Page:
While deepening co-operation in such traditional fields as agriculture, forestry and animal husbandry, we should actively explore new areas of mutually beneficial co-operation and expand co-operation in food safety, clean energy and infrastructure development.
China welcomes New Zealand companies to invest in China and will continue to provide them with a sound investment environment.
China also encourages capable and credible Chinese companies to invest in New Zealand.
We hope New Zealand will provide them with an enabling policy environment and facilitate Chinese investment so as to scale up two-way investment and achieve all-round and balanced growth in our business ties.
It’s amazing what happens when you put things in context, isn’t it? It’s not China demanding easy and open access to New Zealand. There’s no erosion of New Zealand sovereignty. This is not even remotely comparable with the US demanding that a democratically elected NZ government rescind a law supported by the NZ people. No. There’s an awful lot in there praising NZ engagement with China and encouraging NZ investment in China and further cooperation in both traditional and new fields.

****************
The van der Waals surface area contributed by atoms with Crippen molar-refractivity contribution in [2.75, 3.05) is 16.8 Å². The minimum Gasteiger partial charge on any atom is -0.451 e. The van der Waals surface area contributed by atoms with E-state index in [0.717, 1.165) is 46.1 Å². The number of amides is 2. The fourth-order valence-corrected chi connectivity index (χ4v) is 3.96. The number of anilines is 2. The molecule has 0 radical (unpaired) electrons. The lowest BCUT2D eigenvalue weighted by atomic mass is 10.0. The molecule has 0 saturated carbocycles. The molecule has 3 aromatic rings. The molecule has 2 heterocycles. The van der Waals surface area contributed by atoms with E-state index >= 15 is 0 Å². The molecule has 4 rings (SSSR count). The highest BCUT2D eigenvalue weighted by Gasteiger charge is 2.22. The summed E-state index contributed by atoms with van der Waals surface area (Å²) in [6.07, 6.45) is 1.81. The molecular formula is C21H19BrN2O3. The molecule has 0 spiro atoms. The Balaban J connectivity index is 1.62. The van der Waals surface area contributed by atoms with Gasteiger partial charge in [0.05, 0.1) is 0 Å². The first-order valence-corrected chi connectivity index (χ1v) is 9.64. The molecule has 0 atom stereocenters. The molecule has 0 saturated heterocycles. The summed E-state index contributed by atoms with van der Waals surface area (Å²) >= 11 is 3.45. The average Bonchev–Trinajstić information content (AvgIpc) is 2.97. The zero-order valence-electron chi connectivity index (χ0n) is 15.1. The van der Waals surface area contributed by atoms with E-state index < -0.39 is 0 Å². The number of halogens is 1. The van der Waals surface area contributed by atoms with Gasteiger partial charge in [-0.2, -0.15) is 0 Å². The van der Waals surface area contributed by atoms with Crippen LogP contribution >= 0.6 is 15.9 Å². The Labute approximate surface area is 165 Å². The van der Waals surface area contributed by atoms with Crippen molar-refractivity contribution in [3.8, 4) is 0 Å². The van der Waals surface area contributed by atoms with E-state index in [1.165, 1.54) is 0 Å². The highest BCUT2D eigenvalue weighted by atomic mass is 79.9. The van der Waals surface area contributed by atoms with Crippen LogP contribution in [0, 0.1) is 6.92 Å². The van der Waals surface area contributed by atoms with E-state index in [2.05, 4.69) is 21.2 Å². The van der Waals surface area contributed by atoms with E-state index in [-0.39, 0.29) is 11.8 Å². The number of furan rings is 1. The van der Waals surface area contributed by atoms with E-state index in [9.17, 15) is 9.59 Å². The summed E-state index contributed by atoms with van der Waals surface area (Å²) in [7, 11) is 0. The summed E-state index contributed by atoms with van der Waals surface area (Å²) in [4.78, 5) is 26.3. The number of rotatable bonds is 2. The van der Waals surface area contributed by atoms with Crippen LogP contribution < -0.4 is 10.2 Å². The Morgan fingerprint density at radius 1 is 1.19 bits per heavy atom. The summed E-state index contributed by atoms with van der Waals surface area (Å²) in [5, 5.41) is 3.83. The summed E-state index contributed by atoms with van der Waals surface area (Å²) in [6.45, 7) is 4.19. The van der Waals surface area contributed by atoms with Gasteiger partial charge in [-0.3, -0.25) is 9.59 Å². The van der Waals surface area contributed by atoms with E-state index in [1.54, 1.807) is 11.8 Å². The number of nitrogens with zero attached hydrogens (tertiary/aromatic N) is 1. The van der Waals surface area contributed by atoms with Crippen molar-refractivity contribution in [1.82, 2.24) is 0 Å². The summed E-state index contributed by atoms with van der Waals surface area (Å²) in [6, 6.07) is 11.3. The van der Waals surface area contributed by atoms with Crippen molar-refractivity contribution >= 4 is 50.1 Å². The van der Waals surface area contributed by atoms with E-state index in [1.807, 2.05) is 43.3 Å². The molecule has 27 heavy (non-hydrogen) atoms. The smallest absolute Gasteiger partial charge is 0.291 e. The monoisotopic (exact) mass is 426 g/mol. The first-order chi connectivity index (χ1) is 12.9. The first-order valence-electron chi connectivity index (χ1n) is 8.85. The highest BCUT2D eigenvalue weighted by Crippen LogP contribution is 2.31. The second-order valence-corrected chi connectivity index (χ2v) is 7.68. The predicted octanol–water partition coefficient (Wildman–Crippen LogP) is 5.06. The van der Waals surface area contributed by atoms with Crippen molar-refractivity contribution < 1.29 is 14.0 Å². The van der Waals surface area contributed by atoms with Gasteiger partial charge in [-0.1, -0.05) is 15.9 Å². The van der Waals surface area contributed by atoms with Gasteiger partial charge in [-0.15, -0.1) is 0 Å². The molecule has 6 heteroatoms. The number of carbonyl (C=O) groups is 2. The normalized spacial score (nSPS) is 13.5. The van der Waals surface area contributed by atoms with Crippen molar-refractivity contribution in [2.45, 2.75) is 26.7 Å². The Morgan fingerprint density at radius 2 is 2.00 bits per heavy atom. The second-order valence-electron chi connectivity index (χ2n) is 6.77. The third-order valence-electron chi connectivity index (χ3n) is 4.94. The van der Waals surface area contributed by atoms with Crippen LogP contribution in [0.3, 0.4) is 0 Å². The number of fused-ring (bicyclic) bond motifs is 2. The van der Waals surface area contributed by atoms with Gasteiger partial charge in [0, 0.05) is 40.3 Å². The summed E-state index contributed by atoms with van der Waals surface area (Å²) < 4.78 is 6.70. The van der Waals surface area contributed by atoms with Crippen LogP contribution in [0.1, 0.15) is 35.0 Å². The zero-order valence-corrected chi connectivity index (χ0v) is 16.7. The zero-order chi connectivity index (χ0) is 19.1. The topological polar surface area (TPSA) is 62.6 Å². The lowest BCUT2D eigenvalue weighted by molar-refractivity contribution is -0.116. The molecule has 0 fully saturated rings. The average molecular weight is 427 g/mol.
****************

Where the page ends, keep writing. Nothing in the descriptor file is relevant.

Now, question all you want Jia’s honesty and sincerity. He is a politician, after all. But for crying out loud, so much of the hysteria surrounding the Shanghai Pengxin bid for the Crafar Farms, mentioned by Norman as he flew off the handle in the article linked above, had no basis in reality whatsoever. What is so hard about basing one’s arguments in fact?
Jia does openly call for easier Chinese investment in New Zealand. That’s his job. But he also openly invites New Zealand investment in China. He does explicitly state that New Zealand has resources China wants – empty space and expertise in and a tradition of producing high quality, safe food, for example. But he equally explicitly states that China has resources and expertise New Zealand is after, or at least should be (infrastructure development, for example).